Multi-frequency network

From Wikipedia, the free encyclopedia
Jump to: navigation, search

Data networks, such as wireless communication networks, have to trade off between services customized for a single terminal and services provided to a large number of terminals. For example, the distribution of multimedia content to a large number of resource limited portable devices (subscribers) is a complicated problem. Therefore, it is important for network operators, content retailers, and service providers to have a way to distribute content and/or other network services in a fast and efficient manner and in such a way as to increase bandwidth utilization and power efficiency.


Multi Frequency Network model
Top:Multi Frequency Network
Bottom:Single Frequency Network

A multi-frequency network (MFN) is a network in which multiple radio frequencies (RFs) (or RF channels) are used to transmit media content. One type of MFN is a horizontal multi-frequency network (HMFN) where a distribution waveform is transmitted over different RF channels in different local areas. The same or different content may be transmitted as part of distribution waveforms carried over different RF channels in such local areas. Another type of MFN is a vertical multi-frequency network (VMFN) in which multiple radio frequency (RF) channels are used in a given local area to transmit independent distribution waveforms with an aim to increase the capacity of the network (in terms of the ability to deliver more content to a device/end user). An MFN deployment may also consist of VMFN in certain areas and HMFN in certain other areas.

In a typical VMFN, a local operations infrastructure (LOI) comprises transmitting sites that operate to transmit multiple distribution waveforms over multiple RF channels in a selected geographic area. Each distribution waveform may comprise one or more content flows that can be selected at a receiving device for rendering. Adjacent LOIs may utilize the same or different RF channels.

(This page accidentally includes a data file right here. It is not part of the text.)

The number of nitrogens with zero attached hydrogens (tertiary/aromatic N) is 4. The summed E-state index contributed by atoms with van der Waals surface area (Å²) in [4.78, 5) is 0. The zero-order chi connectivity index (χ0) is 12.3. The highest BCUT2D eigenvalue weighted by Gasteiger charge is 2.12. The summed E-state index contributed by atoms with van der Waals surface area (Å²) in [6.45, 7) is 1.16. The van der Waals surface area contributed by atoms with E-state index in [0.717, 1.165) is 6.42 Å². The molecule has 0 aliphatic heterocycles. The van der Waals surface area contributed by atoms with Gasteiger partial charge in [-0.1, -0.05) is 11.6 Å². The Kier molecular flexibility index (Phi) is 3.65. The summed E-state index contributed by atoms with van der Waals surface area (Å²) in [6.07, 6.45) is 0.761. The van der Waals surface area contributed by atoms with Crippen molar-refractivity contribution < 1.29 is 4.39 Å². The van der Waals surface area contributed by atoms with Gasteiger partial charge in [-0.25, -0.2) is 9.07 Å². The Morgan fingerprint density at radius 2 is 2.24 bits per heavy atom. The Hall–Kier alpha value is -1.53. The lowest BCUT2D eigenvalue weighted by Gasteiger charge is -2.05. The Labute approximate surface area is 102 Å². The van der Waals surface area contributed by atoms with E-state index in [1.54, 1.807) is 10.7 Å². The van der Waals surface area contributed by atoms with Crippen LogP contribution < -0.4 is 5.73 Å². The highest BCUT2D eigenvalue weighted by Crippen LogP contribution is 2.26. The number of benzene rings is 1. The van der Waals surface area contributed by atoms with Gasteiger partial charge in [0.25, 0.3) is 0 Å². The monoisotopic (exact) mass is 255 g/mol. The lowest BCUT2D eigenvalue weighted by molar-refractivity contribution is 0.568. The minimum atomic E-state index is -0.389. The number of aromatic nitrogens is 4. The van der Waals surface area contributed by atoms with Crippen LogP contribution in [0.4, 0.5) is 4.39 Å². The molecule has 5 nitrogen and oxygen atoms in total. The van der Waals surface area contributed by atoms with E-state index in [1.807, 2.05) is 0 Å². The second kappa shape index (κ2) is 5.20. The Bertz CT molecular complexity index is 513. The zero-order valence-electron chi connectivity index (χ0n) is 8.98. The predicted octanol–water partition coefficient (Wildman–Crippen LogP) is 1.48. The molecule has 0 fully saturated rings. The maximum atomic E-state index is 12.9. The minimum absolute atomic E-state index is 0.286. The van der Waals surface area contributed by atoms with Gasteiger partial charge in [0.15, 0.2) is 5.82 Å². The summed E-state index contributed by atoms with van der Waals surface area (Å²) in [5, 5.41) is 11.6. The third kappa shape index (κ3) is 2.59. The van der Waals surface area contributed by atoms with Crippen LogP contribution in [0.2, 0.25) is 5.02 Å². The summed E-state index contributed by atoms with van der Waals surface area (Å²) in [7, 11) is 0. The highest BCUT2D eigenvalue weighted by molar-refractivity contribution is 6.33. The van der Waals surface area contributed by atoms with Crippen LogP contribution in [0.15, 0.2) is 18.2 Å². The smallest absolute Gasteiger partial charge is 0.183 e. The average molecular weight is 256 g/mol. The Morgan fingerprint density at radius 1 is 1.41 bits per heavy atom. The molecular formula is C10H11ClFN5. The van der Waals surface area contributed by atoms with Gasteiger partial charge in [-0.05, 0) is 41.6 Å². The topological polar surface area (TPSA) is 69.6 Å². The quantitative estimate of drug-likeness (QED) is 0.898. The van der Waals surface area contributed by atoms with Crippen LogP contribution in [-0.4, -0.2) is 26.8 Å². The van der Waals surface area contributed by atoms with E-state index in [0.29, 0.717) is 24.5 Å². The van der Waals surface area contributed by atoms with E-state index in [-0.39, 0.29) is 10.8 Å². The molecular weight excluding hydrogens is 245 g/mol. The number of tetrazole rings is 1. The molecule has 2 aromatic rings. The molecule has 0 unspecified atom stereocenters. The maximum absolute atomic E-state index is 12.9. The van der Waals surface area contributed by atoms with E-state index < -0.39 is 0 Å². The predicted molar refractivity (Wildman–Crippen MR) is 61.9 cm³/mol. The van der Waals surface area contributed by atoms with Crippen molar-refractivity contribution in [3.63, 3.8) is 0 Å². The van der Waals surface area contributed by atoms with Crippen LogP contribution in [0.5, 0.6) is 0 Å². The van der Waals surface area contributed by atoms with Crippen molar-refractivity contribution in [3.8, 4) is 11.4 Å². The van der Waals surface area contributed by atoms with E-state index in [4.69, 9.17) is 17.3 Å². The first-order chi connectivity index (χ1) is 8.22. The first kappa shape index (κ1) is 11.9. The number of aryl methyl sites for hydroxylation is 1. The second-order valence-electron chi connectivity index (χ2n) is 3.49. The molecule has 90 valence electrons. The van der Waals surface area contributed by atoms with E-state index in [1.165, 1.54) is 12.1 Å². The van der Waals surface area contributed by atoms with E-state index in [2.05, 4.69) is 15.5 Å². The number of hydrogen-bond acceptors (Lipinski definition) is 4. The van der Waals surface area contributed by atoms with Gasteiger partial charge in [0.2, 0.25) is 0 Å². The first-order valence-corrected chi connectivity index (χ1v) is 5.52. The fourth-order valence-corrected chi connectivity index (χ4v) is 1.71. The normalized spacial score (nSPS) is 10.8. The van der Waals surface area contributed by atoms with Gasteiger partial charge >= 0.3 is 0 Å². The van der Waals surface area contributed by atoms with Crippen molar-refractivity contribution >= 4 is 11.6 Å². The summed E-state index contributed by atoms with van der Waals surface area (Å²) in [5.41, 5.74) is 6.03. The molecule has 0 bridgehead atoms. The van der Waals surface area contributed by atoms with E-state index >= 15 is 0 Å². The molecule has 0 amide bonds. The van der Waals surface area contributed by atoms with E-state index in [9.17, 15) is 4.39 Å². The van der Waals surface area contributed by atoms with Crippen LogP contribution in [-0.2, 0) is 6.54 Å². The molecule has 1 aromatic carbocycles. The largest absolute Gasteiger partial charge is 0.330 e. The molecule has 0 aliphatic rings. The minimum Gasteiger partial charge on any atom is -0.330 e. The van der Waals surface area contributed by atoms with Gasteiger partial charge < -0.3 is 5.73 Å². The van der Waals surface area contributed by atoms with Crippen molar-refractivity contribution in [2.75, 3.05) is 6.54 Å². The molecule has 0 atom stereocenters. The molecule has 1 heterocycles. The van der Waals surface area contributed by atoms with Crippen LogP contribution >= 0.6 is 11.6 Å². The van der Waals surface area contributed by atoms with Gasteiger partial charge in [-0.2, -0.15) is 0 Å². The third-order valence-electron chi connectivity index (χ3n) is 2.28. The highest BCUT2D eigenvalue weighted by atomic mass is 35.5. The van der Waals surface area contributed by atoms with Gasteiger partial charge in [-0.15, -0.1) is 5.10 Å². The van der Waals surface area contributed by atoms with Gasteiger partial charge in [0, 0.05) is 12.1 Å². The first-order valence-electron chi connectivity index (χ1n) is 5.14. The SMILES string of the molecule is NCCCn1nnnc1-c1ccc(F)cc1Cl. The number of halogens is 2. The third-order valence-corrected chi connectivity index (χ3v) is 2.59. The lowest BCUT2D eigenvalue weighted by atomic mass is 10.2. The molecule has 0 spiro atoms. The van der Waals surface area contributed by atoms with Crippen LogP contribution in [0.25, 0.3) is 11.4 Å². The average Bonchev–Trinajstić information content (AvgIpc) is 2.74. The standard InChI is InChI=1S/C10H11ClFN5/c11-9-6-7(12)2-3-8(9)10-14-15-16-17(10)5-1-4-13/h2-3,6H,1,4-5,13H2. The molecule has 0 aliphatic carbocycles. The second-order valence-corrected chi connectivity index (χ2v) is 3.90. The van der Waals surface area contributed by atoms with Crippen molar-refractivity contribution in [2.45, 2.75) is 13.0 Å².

During operation, a receiving device may perform an RF channel switch as a result of a user request or an application request to acquire content on another RF channel. The device may also perform an RF channel switch if content acquisition failure happens for desired content e.g. due to device mobility. The device mobility is defined as the device moving from the coverage area of the current LOI to the coverage area of other neighboring LOIs. The content acquisition failure can also happen due to varying channel conditions without involving device mobility. Typically, the device may switch to any available RF channel that carries the desired content flow. In the case of content acquisition failure due to device mobility, the coverage areas of two or more LOIs may overlap so that multiple RF channels may be available that carry the desired content. These available RF channels belong to different LOIs, and each LOI may comprise a wide variety of additional content carried on other RF channels. If the device randomly selects an RF channel that carries the desired content from the available RF channels, the LOI associated with the selected RF channel may not carry the most additional content. For example, the LOI associated with the selected RF channel may carry less content than LOIs associated with other available RF channels.

Therefore, it would be desirable to have a system that operates to allow a device to select an RF channel carrying the desired content that is associated with a LOI that has the most additional content, thereby providing the device with the ability to switch to the additional content in a fast and efficient manner for an enhanced user experience. It uses OFDM system not COFDM.